Inactive Market?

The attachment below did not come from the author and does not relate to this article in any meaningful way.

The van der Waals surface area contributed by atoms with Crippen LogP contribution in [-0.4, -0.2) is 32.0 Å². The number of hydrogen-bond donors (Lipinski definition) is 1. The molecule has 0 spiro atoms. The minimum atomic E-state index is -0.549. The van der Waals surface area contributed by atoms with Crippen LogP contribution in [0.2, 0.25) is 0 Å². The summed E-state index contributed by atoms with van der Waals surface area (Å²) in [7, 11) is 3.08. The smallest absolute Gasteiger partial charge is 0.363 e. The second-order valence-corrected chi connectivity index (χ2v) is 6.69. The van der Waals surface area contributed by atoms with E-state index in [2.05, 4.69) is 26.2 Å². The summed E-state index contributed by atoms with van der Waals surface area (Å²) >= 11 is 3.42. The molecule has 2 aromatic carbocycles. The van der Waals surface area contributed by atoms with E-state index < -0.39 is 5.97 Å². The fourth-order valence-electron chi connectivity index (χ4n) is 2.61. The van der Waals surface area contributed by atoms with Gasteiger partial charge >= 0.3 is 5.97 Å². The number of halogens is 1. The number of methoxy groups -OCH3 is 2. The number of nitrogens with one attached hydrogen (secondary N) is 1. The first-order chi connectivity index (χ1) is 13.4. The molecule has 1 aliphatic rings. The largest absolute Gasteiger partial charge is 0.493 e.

We’ve worked with a few companies recently that are OTC. Oftentimes private companies will execute reverse mergers into public shells with the hopes of better access to the capital markets. In the “mezzanine” stage, where they’re too nascent to be listed on an exchange, they live in the netherworld, under the purview of the SEC yet no real market exists for their equity. Our role in these situations usually has something to do with a valuation of the equity (or some equity linked instrument) that is rendered as compensation to executives and employees. It’s a bit different from your private company because you have the looming spectre of an identical interest (or one that is very close) that may have changed hands around the time of the valuation date. The problem is, the circumstances surrounding these trades are poor at best. One can obtain data on the trading activity of the stock from the OTCBB. In the case of our client, the cumulative trading volume over the prior twelve months was 167,000 shares, with a float of approximately 9.8 million shares. Price volatility was extreme over the period, fluctuating between $0.35 and $15.00, and bid ask spreads understandably wide. After a fair amount of research, delving into FSPs (157‐3, 157‐4) we determined that what was going on in the financial institutions realm in the credit crisis may have implications here. To us, clearly whatever the closing price was the day before the issuance of the common stock wasn’t relevant. Aside from the required filings, the company didn’t really have much to share, and nothing material had taken place at the company. However, in the parlance of fair value, that closing price was a level I input, no doubt about it. So we made our case to evaluate other fair value inputs (level II, level III) on the basis of an inactive market – miniscule trading volume, significant price volatility, wide bid ask spreads, etc. And yet the company still received comments from the SEC on the matter. While we historically haven’t had much involvement in the mark to market arguments surrounding financial instruments, this issue in particular certainly seemed to bring us closer.

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